Johnson gearing up for Daytona
- Feb 04, 2009
- 48 Team
CONCORD, N.C. (Feb. 4, 2009)—Coming off his third straight NASCAR Sprint Cup Series championship, Jimmie Johnson enters the 2009 season well-relaxed and determined to win his fourth consecutive title—a feat that never has been done before in NASCAR.
There was no offseason testing in January at Daytona (Fla.) International Speedway, but Johnson still found ways to kept busy by making room for fun activities with his friends and wife Chandra.
“There have been some neat opportunities based on our third championship, so there’s been a lot going on,” Johnson said. “Nick (Lachey) and I were down in Tampa for our Super Skins tournament and the Super Bowl last weekend, so I was excited about that. I went to the BCS Championship game. Chani and I went on a great vacation. It’s been a good mixture of business and pleasure.”
This Saturday it’s back to work for Johnson, who will drive the No. 48 Lowe’s Impala SS in the Budweiser Shootout, which airs live on FOX at 8 p.m. ET. Johnson won the Budweiser Shootout in 2005 and finished third in last season’s event. The 33-year-old has appeared in the exhibition race every year since 2003 and never has finished outside the top-10.
Participating in the event also means Johnson will have additional seat time on the 2.5-mile superspeedway—a definite benefit going into the Daytona 500 on Feb. 15.
“Without any testing this year, the Shootout is going to be a great practice session for all the teams,” Johnson said. “It’s always been a benefit to be a part of it, but this year probably more than ever. I’m really excited to get back in the car and get back racing. I’ve been eagerly awaiting the start of our season and that’s really the first part of it.”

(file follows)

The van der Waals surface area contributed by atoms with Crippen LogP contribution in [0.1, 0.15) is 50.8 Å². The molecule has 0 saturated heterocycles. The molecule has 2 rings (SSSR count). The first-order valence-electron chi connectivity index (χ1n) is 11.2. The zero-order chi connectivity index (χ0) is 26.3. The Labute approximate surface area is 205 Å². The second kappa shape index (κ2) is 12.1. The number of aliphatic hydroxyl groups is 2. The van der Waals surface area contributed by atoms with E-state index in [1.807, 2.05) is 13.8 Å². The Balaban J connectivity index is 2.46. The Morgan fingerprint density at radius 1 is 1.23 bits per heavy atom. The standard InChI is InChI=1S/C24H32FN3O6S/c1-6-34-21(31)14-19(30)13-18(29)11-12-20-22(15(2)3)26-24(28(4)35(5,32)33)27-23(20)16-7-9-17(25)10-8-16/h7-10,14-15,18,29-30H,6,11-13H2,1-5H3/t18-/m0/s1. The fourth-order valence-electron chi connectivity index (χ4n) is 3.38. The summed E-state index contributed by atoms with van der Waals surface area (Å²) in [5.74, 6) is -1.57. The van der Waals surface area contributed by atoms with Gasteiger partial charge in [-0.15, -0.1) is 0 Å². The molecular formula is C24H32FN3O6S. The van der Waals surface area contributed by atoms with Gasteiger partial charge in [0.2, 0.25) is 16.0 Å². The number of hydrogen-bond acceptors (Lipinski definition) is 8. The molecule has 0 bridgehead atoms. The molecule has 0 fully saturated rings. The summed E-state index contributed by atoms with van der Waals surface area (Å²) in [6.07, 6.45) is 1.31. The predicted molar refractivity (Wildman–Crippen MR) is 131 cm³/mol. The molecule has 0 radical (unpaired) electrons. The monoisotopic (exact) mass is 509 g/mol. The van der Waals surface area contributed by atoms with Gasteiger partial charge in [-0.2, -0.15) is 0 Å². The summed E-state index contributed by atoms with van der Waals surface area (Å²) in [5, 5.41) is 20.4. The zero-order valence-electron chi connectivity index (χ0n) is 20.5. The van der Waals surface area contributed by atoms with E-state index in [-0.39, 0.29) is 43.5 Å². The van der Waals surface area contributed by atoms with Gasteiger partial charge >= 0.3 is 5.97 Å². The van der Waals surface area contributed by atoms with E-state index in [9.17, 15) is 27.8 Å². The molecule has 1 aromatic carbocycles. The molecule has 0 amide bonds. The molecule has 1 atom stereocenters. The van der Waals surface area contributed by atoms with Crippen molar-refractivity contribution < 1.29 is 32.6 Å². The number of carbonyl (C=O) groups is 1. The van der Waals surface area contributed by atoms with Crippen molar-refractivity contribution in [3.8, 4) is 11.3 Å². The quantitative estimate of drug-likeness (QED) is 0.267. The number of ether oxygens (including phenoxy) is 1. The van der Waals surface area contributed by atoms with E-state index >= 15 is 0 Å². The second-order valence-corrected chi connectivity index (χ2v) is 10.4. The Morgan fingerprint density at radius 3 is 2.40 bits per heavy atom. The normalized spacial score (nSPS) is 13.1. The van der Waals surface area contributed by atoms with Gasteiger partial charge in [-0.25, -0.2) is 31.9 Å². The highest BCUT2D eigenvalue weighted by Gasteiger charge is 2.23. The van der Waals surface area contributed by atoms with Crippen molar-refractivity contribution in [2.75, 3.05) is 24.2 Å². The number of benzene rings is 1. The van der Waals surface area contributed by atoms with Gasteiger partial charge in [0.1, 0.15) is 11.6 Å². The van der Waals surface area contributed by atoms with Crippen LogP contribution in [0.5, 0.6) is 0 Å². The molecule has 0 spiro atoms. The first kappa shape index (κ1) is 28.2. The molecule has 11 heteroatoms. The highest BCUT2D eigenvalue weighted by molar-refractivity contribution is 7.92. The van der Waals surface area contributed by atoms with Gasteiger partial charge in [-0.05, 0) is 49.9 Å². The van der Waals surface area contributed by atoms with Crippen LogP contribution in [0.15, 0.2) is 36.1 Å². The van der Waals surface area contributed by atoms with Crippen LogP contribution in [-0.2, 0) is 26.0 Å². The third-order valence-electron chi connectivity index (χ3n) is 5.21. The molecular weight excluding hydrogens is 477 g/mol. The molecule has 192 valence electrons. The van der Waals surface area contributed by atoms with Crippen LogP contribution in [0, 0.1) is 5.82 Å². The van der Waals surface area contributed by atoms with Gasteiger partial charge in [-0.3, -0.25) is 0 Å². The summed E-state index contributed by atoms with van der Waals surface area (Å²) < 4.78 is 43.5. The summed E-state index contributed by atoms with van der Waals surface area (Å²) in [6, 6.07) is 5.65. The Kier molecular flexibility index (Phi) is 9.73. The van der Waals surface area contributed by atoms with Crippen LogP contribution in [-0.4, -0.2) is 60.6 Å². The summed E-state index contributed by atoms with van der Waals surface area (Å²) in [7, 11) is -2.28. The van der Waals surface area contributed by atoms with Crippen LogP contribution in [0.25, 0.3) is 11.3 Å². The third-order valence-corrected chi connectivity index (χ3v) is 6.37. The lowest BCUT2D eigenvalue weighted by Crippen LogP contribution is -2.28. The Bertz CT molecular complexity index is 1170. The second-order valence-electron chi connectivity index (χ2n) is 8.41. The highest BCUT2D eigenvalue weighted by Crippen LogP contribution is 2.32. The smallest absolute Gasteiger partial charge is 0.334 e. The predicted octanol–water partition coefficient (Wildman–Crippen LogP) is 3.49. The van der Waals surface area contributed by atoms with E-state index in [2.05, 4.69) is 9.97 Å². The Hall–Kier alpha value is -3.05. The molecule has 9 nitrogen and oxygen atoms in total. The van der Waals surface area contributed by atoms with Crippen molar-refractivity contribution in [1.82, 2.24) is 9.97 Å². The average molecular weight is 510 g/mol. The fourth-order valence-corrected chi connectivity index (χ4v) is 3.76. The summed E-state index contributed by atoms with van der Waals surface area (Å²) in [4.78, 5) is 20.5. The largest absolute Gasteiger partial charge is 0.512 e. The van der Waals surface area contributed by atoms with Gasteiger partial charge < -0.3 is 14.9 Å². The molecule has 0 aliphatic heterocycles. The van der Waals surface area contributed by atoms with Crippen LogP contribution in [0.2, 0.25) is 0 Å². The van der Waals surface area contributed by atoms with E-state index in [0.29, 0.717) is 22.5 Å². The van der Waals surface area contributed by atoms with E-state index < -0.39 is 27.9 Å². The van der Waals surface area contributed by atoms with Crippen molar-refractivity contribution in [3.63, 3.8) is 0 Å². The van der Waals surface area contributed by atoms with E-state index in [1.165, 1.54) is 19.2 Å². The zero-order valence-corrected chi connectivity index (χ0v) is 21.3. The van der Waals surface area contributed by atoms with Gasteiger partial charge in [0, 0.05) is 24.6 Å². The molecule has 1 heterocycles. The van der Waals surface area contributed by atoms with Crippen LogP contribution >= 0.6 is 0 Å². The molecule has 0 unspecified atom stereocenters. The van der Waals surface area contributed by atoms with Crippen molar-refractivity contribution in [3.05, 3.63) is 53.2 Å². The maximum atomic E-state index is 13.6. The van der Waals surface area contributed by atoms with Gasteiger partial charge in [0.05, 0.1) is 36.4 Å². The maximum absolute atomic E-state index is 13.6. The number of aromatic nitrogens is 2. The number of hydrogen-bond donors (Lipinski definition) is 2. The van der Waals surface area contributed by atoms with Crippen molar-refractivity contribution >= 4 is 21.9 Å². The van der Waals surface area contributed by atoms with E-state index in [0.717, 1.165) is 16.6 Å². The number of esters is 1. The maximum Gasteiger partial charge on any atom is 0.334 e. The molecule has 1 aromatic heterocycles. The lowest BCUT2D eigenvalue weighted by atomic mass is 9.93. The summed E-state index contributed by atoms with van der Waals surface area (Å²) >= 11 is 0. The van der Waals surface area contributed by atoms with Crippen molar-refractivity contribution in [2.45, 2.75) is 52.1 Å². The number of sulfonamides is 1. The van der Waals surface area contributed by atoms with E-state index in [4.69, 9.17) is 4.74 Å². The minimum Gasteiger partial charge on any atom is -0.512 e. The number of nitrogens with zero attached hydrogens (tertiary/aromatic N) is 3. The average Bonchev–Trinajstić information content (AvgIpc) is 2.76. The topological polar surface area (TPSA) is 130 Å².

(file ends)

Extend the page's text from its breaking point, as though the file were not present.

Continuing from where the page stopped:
In addition to the Budweiser Shootout this weekend at Daytona, Sprint Cup Series qualifying for the Feb. 15 Daytona 500 will take place on Sunday, airing live on FOX at 1 p.m., ET.
In seven Daytona 500 starts, Johnson has qualified just once outside the top 10. He has won the pole award twice—last season and in 2002, which marked his Daytona 500 debut.
“These days, your starting position and track position in general have been very, very important at Daytona,” Johnson said. “These cars punch such a big hole in the air that from fifth on back you can’t really even stay in the draft once the tires get old. If you can start up front and stay up front it’ll really do a lot for you, especially in the daylight hours.
“Once the sun goes down I think the grip comes back to the track, and it’s a little easier to stay in the draft. The start of the race last year we were really spread out and that front starting position was really important.”